EURO DEBT SUPPLY-Spiking funding needs to pressure Spain in 2013
* Spanish gross issuance to rise, seen topping 100 bln euros
* Weight of supply seen pushing borrowing costs higher
* Funding needs fall elsewhere in bloc, Italy issuance down
LONDON, Dec 5 (Reuters) - Spain's borrowing needs will jump in 2013, bucking the euro zone trend and nudging Madrid closer to requesting a bailout.
While budget cuts mean combined euro zone bond issuance will fall by 6 percent to just below 800 billion euros next year, Spanish bond supply will jump by nearly a quarter to 106 billion euros, according to estimates from eight banks.
Spain's borrowing target could easily grow if its struggling regions remain unable to raise money on their own.
Whether Madrid seeks international help or battles on solo to avoid the perceived stigma of a bailout will determine the cost of borrowing, not only for the euro zone's fourth biggest economy but also for its other members.
Although investors are comfortable lending to Madrid at the moment, thanks to the European Central Bank's pledge to buy bonds if needed, the growing weight of supply will test that appetite and drive borrowing costs up next year.
"Spain has to issue significantly more than this year. It's a tough task. It's hard to see how this increase in supply will be met by an adequate increase in demand," said Christopher Kind, head of asset allocation at Frankfurt-Trust Asset Management, that manages assets worth 16 billion euros.
Spain met its funding target for 2012 early and has continued to sell bonds. This cash is earmarked for 2013, but may be needed to cover a 2012 deficit expected to exceed target.
Earlier this year Spanish bond yields spiked to unaffordable levels when international buyers sold their holdings and local banks became reluctant to buy new issues, prompting the ECB to commit to unlimited bond purchases if Madrid sought a bailout.
While the promise of ECB intervention has made investors wary of selling their holdings -- effectively betting against the central bank -- questions remain over whether the market will be willing to buy even more debt from Spain.
"To sell such an amount of bonds you will have to have foreign interest," said Chiara Cremonesi, fixed income strategist at Unicredit.
"The foreigners, I don't think they will come back in enough size to finance that amount of debt next year. Probably then you will see some weakening in the demand at auction and, once you see that, Spanish bonds will most probably come under pressure."
Rising yields, along with a deepening recession and likely rating downgrades into junk territory -- all three big ratings firms have a negative outlook on Spain -- mean the frailties witnessed in 2012 could quickly return, putting pressure on Madrid to seek a bailout.
"It's not supply alone that it's going to push them, supply would be one of the factors," said Michael Leister, strategist at Commerzbank in London.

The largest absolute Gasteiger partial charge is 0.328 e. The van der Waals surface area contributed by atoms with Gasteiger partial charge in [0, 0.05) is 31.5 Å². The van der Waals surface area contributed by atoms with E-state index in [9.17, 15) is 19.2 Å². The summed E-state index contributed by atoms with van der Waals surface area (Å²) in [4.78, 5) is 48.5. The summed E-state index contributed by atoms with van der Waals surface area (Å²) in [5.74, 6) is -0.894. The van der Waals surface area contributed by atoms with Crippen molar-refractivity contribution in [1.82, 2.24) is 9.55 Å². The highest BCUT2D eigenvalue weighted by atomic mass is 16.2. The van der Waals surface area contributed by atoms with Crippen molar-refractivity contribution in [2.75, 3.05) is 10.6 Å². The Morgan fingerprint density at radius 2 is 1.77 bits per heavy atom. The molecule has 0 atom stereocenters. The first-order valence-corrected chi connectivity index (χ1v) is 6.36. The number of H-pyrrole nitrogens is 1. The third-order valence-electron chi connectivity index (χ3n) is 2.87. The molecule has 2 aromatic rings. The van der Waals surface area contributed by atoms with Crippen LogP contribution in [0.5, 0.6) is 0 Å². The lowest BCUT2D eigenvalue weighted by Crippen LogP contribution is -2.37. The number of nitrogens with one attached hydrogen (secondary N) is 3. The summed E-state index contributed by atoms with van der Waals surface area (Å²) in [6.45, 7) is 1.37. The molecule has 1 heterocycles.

"A downgrade might happen, the economy may deteriorate further and if the sentiment in the euro zone deteriorates as well we may have a perfect storm."
Most analysts polled by Reuters expect such a request sooner rather than later.
IN SPAIN'S THRALL
Such is the focus on Spain, its fortunes are likely to dictate the rates at which low-risk core and higher-yielding peripheral issuers elsewhere in the euro zone can borrow.
German yields have generally fallen when those on Spanish bonds have risen during 2012 as investors seek the safety and liquidity offered by Bunds, on occasions squeezing the return on two-year debt into negative territory.
A rally in peripheral debt expected to follow a Spanish bailout request and the beginning of ECB bond purchases should see German yields rise but analysts saw this as no hurdle to meeting its funding need of around 178.5 billion euros.
Similarly, France was not expected to encounter major difficulty raising funds for 2013, even though it is forecast to be the bloc's biggest issuer in gross terms. Estimates are for 192 billion euros of bond issuance, although the debt agency will offset this with buybacks.
"Core issuers will probably have to pay up but just a little more; there won't be a big selloff. Euro zone growth is still likely to be subdued," said David Keeble, global head of fixed income strategy at Credit Agricole in New York.
Any rise in Spanish yields is likely to push Italian borrowing costs higher, but to a lesser extent than of late due to a steep fall in 2013 borrowing.
An average of analyst estimates put Italy bond funding needs at 186 billion euros, well below 2012's 235 billion euros due to lower debt repayments and a narrower budget deficit.
"At the margin (the drop) is positive. But debt is still over 120 percent and that's a key factor for investing in Italy," said Sandra Holdsworth, investment manager at Kames Capital, which manages some 400 million pounds of bonds.
BACK TO MARKET
Ireland is also likely to step up its return to the bond market in the next 12 months, targeting issuance of around 10 billion euros as it looks to repay 5.6 billion of maturing debt and wean itself off the bailout programme it entered in 2010.
For Portugal, also aiming to regain funding independence after a bailout, returning to capital markets will be tougher as the country struggles to generate growth and reduce its debt.
"The central scenario is that Ireland comes back to the market. For Portugal it is more difficult. They might, towards the end of the year," Commerzbank's Leister said.
"They're on the right path but it is highly contingent on the general (euro zone) market sentiment. In a way you could say it's not in their hands."